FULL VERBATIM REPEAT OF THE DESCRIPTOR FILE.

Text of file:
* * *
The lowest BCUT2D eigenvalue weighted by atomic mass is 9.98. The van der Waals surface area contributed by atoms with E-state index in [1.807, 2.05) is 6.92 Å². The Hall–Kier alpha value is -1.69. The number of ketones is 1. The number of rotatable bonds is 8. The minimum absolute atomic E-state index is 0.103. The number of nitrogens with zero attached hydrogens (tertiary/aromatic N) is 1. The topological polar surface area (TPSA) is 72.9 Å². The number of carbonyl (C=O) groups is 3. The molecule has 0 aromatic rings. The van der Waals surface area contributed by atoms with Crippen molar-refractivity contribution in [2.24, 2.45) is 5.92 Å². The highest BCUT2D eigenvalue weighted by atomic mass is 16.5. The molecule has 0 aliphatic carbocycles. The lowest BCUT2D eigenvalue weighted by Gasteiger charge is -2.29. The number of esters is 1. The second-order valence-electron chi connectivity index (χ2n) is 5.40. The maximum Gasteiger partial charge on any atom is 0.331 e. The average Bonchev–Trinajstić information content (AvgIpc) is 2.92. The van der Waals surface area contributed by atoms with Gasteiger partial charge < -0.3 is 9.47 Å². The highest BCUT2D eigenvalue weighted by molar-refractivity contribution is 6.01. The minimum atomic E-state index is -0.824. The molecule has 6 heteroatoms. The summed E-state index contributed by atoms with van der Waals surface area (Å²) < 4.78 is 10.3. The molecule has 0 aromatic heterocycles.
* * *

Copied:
The lowest BCUT2D eigenvalue weighted by atomic mass is 9.98. The van der Waals surface area contributed by atoms with E-state index in [1.807, 2.05) is 6.92 Å². The Hall–Kier alpha value is -1.69. The number of ketones is 1. The number of rotatable bonds is 8. The minimum absolute atomic E-state index is 0.103. The number of nitrogens with zero attached hydrogens (tertiary/aromatic N) is 1. The topological polar surface area (TPSA) is 72.9 Å². The number of carbonyl (C=O) groups is 3. The molecule has 0 aromatic rings. The van der Waals surface area contributed by atoms with Crippen molar-refractivity contribution in [2.24, 2.45) is 5.92 Å². The highest BCUT2D eigenvalue weighted by atomic mass is 16.5. The molecule has 0 aliphatic carbocycles. The lowest BCUT2D eigenvalue weighted by Gasteiger charge is -2.29. The number of esters is 1. The second-order valence-electron chi connectivity index (χ2n) is 5.40. The maximum Gasteiger partial charge on any atom is 0.331 e. The average Bonchev–Trinajstić information content (AvgIpc) is 2.92. The van der Waals surface area contributed by atoms with Gasteiger partial charge < -0.3 is 9.47 Å². The highest BCUT2D eigenvalue weighted by molar-refractivity contribution is 6.01. The minimum atomic E-state index is -0.824. The molecule has 6 heteroatoms. The summed E-state index contributed by atoms with van der Waals surface area (Å²) < 4.78 is 10.3. The molecule has 0 aromatic heterocycles.